Finally my long overdue Sarubobo's tute is up. Blogger had been giving me lots of problem and on top of that, I stupidly decided to make this a "photo tutorial" using Picasa.
What was I thinking? I already regret the decision. Firstly, Picasa allows you to upload 4 photos at a time to your blog. Secondly, the text I input to the photos are barely visible in some photos unless you click on the photo to zoom. So I have no choice but to go back and enlarge the text font. What an idiot right? So do click on the pics to get a clearer view of the text if it's not visible.
Enough griping. Just one last thing. My previous post was my 100th post and I forgot all about it. I had wanted to mark it the traditional "blogger way" by doing a contest or giveaway. I'll just have to mark another day chosen at random.
What are sarubobos?
First of all, I did not invent these babies. Go wiki to read up more. Second of all, I learnt to make these babies from a book I borrowed from the library. It's called Quiltagami by Mary Jo Hiney. She sews sarubobos a little differently from the method I'm using here but the end result is the same. The templates and instructions I'm providing here are mine.
Before I start, those of you who have aversion to handsewing, now's your chance to run for the hills.
1. The templates.
Please draw the following on hard paper.
Body: A rectangle 4" by 4 1/2"
Head: A circle with diameter = 2 3/4"
Body : A rectangle 3" by 3 1/2"
Head : A circle with diameter = 2 1/2"
Body : A rectangle 2 1/2" by 3"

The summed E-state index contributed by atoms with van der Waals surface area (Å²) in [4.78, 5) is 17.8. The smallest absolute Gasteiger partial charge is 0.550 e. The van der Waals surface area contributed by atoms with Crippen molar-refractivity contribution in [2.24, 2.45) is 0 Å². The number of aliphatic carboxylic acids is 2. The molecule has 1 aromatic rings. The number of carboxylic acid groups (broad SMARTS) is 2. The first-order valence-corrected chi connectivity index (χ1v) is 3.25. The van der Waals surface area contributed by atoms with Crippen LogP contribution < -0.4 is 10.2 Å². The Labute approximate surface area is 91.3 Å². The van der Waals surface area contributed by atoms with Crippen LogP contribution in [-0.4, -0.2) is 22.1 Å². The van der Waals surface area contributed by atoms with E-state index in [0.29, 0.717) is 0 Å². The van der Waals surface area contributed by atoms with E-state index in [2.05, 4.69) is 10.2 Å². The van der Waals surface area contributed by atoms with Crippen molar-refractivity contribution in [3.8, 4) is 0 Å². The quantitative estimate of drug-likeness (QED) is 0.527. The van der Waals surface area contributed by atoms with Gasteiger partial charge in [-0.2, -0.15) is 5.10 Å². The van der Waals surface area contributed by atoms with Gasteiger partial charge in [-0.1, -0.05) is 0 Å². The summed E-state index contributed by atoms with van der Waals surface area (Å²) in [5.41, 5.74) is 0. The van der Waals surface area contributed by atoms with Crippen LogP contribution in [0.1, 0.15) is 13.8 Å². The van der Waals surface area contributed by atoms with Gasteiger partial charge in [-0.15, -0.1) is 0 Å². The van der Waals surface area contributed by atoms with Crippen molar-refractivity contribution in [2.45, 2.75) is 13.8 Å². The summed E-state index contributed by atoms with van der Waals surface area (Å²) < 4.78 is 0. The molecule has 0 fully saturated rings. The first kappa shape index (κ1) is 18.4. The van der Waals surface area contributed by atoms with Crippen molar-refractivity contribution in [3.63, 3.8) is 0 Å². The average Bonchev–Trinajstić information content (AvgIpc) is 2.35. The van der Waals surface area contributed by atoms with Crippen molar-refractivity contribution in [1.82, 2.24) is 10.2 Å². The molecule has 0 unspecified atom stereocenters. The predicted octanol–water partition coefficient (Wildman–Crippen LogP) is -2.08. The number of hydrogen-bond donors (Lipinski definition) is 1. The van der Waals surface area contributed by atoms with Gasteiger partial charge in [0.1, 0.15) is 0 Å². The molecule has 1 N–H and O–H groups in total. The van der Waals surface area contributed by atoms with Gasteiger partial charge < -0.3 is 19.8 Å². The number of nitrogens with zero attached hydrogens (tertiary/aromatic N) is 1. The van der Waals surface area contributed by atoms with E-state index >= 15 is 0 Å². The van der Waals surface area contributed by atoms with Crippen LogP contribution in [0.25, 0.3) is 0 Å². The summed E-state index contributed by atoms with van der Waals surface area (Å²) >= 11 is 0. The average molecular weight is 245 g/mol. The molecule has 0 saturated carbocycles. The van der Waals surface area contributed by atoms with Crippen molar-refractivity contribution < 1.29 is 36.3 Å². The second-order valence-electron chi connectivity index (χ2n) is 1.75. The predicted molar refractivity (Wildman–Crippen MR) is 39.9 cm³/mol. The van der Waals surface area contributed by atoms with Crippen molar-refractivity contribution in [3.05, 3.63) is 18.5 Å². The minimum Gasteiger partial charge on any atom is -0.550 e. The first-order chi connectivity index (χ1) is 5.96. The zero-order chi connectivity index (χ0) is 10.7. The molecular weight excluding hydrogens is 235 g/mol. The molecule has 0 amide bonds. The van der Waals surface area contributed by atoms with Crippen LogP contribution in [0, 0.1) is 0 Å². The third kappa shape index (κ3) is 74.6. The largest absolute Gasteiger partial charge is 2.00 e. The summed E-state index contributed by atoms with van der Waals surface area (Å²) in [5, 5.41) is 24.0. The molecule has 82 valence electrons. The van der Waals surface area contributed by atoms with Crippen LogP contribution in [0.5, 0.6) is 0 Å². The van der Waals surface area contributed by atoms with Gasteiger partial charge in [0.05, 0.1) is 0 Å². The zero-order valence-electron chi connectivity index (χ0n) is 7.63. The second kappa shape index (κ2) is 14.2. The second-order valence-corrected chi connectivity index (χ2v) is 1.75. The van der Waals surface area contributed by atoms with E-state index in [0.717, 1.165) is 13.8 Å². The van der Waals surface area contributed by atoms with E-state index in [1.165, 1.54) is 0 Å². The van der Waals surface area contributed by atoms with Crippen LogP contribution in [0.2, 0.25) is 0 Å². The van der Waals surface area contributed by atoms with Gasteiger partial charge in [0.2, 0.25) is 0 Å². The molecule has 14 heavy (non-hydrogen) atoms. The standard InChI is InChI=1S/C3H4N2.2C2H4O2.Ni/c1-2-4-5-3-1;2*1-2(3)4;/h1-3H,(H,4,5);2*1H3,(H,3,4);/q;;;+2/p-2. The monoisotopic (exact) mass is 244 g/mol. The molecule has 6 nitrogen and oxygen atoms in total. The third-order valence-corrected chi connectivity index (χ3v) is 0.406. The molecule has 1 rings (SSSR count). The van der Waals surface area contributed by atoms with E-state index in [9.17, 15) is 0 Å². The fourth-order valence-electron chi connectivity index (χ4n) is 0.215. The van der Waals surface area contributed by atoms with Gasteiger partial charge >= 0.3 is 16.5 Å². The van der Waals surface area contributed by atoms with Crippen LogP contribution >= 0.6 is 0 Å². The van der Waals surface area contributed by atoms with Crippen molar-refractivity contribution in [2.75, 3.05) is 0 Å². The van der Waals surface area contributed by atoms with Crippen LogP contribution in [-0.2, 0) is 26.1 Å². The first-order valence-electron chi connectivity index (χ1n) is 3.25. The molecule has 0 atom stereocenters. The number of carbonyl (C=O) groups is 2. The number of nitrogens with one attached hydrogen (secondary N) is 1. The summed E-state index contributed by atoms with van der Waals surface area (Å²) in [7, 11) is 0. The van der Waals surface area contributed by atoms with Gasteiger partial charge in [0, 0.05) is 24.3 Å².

Head : A circle with diameter = 2"
Trace the templates on nice print fabric and cut.
Please note the templates is inclusive of seam allowance.
1.What you need:
bent-nose tweezer, fiberfill, cut fabric, scissors, drinking straw, needle and matching thread.
2. Folding the body. Work on the wrong side of fabric.
To go to the next step, make X meet Y
3. Handsew using 1/8" or 1/4" seam allowance. Whatever you choose, make it consistent. Take note you only sew thru' 2 pieces of fabric. Anything more you need to unpick.
To go to next step just move the position of fabric I have indicated in photo.
See the gap in photo above? That should be left unsewn.
4. Turn right side out using the straw trick. If you find this too difficult just use a tweezer to pluck the inner fabric out.
5. Fill body with fiberfill
6. Sew gap in body using whip stitch.
8. Sew head to body.
9. You may want to do this so you can hook the sarubobo to another object.
Sew 2 rounds of thread to head and knot off. Use a thicker thread.
If you want to add a sling to your hat, just sew 2 rounds of thick thread to the top of the hat and knot off.
11. Dress up
I'm sure you can think up other ways to dress up the sarubobos.
As always, put your photos of your completed sarubobos in my flickr group.
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Below are my bag patterns which are available for sale at Etsy (instant download) and Craftsy (instant download). Clicking on the images will take you to my Etsy shop.